Grateful is a good word. None of this has been ideal, not for the media and fans unable to be there, not for the teams and staff isolated from the world to put on the show. But the show has gone on, and we’re set for an emotional finale. After all this, who wants to go home from the bubble without the Cup?

“Usually, we know, we’re dealing face to face with all of you, so everything about that is different,” Stars coach Rick Bowness told reporters at Media Day. “But when it comes right down to it — and this is what we tell our players — this is the game, man. We’ve got to focus on the game. We’re here to win the Stanley Cup.

“All of these things outside of it have changed. It’s all different. But we’re used to that now. We’ve been here for almost eight weeks. But the most important thing is, when you stay focused on the goal, then the goal is the same regardless of the circumstances.”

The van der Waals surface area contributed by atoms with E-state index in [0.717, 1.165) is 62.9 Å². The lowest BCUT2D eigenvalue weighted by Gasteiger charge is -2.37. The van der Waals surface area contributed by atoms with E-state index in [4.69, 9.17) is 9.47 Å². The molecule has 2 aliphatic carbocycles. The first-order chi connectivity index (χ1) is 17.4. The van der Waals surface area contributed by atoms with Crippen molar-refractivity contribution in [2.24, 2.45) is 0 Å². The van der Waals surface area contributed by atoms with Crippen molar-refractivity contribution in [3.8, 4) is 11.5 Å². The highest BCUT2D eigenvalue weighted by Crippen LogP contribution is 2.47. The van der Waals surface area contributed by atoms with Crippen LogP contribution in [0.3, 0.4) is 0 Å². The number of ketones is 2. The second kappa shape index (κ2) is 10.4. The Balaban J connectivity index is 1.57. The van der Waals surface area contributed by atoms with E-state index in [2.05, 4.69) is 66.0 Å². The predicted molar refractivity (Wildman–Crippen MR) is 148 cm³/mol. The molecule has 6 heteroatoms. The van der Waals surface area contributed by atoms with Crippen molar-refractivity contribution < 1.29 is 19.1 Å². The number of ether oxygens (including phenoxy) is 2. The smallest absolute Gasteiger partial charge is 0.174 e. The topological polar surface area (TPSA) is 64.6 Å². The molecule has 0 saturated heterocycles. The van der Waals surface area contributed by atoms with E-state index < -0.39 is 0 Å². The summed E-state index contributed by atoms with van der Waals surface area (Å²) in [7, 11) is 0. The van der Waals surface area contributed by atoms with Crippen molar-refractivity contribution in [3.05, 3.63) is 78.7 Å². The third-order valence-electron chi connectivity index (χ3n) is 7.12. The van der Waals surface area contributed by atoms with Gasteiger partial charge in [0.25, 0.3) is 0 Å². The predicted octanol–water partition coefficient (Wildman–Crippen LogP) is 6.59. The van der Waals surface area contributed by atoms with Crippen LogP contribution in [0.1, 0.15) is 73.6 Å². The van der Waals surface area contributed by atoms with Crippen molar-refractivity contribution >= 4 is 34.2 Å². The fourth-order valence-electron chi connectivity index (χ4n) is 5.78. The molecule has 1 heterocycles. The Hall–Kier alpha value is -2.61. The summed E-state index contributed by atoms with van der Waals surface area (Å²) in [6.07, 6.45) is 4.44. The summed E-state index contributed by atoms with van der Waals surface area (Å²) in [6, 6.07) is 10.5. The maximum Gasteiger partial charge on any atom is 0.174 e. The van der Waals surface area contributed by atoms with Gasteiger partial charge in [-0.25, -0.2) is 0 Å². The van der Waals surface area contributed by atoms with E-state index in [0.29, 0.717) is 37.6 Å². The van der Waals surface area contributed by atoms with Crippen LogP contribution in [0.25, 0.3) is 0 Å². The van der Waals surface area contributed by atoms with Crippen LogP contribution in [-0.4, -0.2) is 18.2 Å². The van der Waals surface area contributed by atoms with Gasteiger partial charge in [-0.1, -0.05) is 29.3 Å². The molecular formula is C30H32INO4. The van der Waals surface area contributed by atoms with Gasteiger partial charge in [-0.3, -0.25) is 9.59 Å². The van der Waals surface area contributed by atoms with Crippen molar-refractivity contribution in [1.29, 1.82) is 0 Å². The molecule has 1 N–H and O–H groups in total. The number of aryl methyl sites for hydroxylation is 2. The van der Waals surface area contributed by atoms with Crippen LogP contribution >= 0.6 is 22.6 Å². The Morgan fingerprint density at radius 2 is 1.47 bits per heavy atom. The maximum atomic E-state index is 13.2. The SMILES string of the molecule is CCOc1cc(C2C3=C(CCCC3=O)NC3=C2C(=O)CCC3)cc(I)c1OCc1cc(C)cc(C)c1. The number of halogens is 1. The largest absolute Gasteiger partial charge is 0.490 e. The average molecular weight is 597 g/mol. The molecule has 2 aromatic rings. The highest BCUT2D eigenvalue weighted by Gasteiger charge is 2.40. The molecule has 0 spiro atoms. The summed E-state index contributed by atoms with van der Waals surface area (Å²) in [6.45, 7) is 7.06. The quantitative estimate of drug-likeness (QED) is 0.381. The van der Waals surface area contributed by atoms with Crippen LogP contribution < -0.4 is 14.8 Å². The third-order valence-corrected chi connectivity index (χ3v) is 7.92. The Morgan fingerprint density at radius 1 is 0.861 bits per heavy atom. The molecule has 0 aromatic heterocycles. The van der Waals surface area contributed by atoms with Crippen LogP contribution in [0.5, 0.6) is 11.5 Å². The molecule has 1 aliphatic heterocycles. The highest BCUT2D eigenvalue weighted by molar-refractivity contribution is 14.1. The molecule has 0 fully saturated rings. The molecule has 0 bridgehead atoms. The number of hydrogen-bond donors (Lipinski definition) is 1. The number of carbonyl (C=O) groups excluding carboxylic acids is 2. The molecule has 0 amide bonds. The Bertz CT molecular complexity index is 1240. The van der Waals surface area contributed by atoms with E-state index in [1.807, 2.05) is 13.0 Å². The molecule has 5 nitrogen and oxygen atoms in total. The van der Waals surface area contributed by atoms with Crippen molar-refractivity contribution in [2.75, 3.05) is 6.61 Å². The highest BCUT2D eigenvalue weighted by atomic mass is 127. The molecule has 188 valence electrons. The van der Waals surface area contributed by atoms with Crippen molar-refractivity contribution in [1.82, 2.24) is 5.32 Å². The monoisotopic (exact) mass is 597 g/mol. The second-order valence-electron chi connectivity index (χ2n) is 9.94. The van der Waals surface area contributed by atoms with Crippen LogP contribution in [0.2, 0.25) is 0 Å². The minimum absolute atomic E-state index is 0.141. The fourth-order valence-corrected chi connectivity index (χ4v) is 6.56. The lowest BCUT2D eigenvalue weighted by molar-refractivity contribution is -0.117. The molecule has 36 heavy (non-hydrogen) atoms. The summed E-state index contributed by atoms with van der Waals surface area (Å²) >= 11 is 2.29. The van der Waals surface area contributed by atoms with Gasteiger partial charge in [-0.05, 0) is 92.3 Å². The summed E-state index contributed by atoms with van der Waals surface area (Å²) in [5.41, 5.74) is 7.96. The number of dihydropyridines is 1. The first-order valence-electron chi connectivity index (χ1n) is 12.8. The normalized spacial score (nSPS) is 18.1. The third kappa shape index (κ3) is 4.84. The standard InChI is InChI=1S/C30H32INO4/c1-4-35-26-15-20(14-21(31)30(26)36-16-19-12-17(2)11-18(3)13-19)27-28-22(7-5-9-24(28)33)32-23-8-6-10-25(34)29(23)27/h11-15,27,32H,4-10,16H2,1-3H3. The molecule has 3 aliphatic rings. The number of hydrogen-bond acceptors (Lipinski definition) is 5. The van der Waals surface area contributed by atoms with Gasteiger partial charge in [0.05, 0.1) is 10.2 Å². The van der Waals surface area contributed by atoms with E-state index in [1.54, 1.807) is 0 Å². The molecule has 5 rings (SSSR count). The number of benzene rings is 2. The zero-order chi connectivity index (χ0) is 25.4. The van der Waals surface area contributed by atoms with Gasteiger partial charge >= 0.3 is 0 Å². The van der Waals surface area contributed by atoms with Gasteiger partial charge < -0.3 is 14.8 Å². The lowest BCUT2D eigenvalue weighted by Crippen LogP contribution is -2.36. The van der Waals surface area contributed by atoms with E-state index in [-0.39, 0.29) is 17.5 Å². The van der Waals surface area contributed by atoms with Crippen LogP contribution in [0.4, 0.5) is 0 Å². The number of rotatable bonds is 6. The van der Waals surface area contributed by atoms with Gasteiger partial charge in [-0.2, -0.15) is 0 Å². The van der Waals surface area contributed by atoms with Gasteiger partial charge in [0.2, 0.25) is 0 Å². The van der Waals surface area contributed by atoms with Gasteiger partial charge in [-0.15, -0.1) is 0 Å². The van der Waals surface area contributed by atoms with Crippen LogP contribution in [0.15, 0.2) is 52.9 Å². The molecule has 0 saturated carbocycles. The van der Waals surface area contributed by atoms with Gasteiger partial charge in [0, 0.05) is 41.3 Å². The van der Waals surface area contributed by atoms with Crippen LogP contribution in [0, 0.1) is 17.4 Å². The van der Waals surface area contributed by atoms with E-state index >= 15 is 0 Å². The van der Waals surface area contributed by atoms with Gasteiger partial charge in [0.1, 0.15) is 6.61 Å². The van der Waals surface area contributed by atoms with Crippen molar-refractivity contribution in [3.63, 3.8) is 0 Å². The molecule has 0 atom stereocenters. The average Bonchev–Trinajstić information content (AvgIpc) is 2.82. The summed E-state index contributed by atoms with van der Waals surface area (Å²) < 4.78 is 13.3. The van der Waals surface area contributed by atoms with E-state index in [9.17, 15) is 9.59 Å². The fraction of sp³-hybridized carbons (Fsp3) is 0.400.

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Stars underdogs against Lightning to open Stanley Cup Final – Sportsnet.ca

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The Dallas Stars will look for a fourth straight win when they take on the Tampa Bay Lightning on Saturday night in Game 1 of the Stanley Cup Final as +135 underdogs on the NHL odds at sportsbooks monitored by OddsShark.com.

Dallas has enjoyed somewhat of a Cinderella run in this year’s NHL playoffs, and will make its first Stanley Cup Final appearance in 20 years when the team hits the ice for Saturday night’s matchup at Rogers Place in Edmonton.

The Stars needed six games to get past the Calgary Flames in the first round before stunning the favoured Colorado Avalanche in seven games in the second round. And it wasn’t until they took a commanding 3-1 series lead over the Vegas Golden Knights in the Western Conference Final that they emerged as steady favourites on the NHL playoff series prices. Now poised to challenge for their second Stanley Cup win in franchise history, the Stars are once again pegged as underdogs on the series prices, sporting +165 odds.